The National Marine Fisheries Service of the National Oceanic and Atmospheric Administration (NOAA) has now released preliminary landings data for the Gulf of Mexico shrimp industry for the month of October.
According to NOAA’s figures, Louisiana had its biggest October harvest since 2007 – up nearly 12% from the preceding six-year historical average. Texas, on the other hand, landed less shrimp in October of this year than any prior October going back to 2007 (13% below the six-year historical average). Overall, Texas’s poor month and Louisiana’s good month averaged out to historically average production for the entire Gulf for the month of October.
For the year, this has been an average harvest. With information now compiled for the first ten months, that is likely to be the final verdict for 2013 – an average production year.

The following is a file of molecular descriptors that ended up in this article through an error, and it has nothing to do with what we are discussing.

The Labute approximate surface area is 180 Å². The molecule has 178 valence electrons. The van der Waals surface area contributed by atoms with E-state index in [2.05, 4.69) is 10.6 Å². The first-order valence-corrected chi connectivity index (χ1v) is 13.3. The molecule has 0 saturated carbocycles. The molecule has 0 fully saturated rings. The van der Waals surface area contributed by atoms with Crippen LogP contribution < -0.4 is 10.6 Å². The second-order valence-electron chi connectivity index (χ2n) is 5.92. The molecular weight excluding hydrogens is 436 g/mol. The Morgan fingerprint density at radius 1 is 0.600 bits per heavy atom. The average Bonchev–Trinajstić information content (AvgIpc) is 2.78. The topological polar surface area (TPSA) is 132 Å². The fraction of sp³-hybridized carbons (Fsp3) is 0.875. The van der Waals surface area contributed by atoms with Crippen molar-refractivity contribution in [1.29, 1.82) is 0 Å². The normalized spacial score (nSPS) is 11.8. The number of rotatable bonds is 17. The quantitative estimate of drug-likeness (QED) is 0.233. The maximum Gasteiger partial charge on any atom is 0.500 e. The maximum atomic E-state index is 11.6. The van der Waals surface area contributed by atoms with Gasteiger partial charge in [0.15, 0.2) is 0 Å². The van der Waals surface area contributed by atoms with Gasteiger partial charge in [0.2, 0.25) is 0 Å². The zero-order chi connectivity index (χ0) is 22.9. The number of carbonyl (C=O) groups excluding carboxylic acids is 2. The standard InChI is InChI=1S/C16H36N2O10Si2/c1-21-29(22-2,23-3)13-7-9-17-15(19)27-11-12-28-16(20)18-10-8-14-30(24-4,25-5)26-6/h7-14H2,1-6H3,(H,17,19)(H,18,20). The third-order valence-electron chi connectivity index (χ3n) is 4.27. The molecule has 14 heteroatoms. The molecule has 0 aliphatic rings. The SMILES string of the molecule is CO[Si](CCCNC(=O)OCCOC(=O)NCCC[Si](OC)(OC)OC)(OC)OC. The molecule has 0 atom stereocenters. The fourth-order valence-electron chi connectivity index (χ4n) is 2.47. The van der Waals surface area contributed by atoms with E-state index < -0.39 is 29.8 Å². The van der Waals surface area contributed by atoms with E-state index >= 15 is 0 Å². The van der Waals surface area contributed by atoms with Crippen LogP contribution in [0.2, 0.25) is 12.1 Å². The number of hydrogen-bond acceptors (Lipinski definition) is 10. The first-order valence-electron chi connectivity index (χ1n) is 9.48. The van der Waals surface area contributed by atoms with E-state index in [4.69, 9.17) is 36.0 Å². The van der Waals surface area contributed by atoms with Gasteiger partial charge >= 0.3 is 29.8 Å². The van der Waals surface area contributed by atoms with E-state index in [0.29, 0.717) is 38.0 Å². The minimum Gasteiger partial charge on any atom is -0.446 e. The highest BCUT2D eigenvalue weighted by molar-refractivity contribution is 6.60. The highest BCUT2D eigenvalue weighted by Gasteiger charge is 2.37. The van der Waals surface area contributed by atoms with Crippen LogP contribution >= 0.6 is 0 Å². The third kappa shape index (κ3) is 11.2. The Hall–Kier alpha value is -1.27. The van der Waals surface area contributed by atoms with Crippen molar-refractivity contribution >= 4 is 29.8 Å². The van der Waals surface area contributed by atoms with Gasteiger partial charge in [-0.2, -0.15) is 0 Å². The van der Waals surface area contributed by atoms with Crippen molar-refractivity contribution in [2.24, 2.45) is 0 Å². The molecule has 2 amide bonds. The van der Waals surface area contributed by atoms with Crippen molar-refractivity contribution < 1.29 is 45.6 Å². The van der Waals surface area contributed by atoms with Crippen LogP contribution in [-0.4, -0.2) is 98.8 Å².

In this respect, the dockside prices reported by NOAA continue to be very high. The historical highs in landed prices are also reflected in historic highs for prices for domestic shrimp on the wholesale market. Good production numbers mean that these prices cannot be attributed to tightened domestic supply. Instead, the limitations on the supply of shrimp imports over the last two years caused by disease outbreaks in aquaculture are far more likely to be driving the market for domestic shrimp. Production volumes this year are in line with what they have been the last two years and are well above what they were in 2010. Yet prices this year are significantly higher than they have been in any of the past three.
To view October 2013 Shrimp Landings click the following link: http://www.shrimpalliance.com/wp-content/uploads/2013/11/October-2013-Landings.pdf